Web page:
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Britain: Observer claims threats by Washington prompted Heathrow terror raids

Julie Hyland | October 6 2006

On Sunday, October 1, the Observer newspaper revealed that the August 10 terror scare at Heathrow airport was triggered by the decision of US intelligence “to seize the key suspect in the UK's biggest ever anti-terrorism operation and fly him to a secret detention centre for interrogation by American agents.”

The newspaper, which states that the information came from a “senior intelligence source,” explains:

“American intelligence agents told their British counterparts they were ready to ‘render' Rashid Rauf, a British citizen allegedly linked to Al Qaeda in Afghanistan and who was under surveillance in Pakistan, unless he was picked up immediately.”

This demand “dismayed the British intelligence services, which were worried that it could prompt terrorist cells in the UK working on separate plots to bring forward their plans or go underground,” the Observer claims, as “Britain wanted more time to monitor Rauf.”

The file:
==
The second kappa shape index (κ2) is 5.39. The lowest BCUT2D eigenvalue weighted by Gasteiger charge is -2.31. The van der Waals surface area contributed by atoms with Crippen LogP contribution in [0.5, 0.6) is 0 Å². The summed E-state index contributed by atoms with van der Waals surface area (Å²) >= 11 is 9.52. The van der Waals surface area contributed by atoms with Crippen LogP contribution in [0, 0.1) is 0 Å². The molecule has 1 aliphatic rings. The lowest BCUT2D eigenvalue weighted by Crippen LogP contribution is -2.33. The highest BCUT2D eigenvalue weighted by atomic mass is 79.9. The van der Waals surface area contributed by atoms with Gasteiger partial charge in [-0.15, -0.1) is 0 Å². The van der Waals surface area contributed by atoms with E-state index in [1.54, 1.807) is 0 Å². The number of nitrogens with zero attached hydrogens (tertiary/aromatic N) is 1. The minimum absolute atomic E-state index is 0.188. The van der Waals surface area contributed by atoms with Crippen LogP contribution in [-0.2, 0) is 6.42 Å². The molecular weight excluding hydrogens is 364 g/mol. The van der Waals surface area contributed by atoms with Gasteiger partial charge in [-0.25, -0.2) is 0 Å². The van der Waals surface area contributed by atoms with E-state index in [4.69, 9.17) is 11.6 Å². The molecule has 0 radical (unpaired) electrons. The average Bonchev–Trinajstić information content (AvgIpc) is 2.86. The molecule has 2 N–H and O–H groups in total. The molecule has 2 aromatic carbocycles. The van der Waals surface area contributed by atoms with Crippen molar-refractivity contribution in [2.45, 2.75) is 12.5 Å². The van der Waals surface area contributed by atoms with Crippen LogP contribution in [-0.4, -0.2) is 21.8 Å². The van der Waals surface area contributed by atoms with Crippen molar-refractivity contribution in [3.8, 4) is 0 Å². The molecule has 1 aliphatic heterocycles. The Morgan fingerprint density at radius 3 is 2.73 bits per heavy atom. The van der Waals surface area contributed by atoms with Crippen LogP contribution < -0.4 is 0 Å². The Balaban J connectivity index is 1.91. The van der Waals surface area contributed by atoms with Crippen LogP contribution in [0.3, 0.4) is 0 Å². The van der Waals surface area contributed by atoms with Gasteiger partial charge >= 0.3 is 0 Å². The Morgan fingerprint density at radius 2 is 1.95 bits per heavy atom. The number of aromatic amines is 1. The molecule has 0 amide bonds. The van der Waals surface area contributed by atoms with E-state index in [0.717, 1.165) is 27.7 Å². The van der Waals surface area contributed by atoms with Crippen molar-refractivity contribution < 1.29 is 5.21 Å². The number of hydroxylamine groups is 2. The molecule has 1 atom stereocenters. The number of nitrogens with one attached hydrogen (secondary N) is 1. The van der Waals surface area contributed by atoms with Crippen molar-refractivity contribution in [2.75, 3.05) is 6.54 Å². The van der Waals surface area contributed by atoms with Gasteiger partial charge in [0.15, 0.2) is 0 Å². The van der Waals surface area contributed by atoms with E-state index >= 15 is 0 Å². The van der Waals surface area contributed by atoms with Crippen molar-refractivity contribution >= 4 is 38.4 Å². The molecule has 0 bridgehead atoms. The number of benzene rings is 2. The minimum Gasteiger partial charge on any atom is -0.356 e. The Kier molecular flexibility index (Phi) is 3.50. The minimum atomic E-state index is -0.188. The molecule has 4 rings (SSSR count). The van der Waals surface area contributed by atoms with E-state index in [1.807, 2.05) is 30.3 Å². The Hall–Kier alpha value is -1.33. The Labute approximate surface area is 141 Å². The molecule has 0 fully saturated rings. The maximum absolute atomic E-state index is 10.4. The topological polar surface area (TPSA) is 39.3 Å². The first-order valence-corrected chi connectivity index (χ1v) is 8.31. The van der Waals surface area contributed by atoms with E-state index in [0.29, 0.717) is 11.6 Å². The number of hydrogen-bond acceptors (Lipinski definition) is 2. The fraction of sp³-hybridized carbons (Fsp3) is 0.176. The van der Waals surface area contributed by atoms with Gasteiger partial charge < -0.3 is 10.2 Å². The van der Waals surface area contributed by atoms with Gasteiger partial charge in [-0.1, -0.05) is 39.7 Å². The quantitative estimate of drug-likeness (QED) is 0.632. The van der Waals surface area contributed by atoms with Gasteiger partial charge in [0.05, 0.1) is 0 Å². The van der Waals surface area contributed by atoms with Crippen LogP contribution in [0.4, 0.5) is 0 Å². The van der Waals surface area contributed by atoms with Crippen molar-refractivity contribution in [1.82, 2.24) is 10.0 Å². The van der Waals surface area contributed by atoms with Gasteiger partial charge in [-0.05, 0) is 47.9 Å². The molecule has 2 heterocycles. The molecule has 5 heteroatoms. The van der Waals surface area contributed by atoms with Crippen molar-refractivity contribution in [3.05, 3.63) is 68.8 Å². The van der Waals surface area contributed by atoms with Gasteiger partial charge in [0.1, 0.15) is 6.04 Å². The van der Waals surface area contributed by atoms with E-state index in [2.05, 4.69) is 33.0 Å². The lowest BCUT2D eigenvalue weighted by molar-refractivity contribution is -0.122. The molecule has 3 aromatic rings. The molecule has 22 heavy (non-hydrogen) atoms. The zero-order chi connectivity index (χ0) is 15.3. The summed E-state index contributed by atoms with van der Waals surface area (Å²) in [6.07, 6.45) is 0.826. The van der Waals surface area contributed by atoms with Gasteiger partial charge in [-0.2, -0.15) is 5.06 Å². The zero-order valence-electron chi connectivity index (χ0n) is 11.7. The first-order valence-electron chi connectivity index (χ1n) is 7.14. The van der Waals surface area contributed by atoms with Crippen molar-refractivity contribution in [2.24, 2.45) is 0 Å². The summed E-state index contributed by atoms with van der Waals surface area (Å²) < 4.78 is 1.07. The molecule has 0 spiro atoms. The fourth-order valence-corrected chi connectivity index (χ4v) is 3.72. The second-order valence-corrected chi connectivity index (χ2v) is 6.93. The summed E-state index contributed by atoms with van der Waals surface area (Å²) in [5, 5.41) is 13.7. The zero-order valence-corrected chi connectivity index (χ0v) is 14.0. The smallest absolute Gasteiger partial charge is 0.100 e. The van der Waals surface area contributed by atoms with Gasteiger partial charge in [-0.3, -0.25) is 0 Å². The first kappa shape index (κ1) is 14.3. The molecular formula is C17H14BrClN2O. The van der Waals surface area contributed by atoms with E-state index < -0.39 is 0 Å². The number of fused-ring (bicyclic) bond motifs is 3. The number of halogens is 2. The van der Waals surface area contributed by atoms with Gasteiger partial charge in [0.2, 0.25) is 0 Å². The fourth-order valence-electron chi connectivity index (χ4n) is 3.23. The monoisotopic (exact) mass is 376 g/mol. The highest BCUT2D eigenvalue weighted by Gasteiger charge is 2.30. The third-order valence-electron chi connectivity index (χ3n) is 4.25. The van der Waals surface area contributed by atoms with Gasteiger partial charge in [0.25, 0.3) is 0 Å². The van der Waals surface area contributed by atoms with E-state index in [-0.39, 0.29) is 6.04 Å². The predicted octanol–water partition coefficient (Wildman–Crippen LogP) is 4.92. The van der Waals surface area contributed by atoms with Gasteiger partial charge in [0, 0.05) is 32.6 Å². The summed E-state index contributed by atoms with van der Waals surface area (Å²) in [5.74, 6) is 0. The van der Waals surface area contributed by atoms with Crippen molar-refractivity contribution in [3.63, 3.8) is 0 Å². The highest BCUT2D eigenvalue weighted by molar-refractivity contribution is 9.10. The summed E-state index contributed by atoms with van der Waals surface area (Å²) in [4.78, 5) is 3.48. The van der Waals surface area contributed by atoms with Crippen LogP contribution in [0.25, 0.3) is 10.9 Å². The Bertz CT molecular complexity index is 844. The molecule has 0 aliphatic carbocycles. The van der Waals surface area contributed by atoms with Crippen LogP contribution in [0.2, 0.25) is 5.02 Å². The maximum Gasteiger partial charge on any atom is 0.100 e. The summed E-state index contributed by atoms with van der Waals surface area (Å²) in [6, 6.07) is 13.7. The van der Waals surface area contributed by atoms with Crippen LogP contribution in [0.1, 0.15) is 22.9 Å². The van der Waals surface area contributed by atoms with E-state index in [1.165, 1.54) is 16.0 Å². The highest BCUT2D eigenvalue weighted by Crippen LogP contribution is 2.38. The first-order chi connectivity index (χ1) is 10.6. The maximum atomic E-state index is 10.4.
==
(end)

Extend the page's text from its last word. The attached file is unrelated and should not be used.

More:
However, the US was determined to move immediately, “even if this meant riding roughshod over its closest ally,” the newspaper continued.

“Immediately following the US's veiled ultimatum that MI6 should ‘lift' Rauf, which was communicated to ISI [Pakistan's security service], he was arrested by Pakistani intelligence officials, a move that forced the British police to carry out a series of arrests as they looked to pick up those allegedly linked to him.”

During early morning raids on August 10, 24 people were arrested and detained. Emergency measures imposed at all UK airports created chaos and lengthy delays and, in the atmosphere of panic and hysteria that ensued, there were numerous incidents of airplanes being turned back mid-flight due to bomb scares.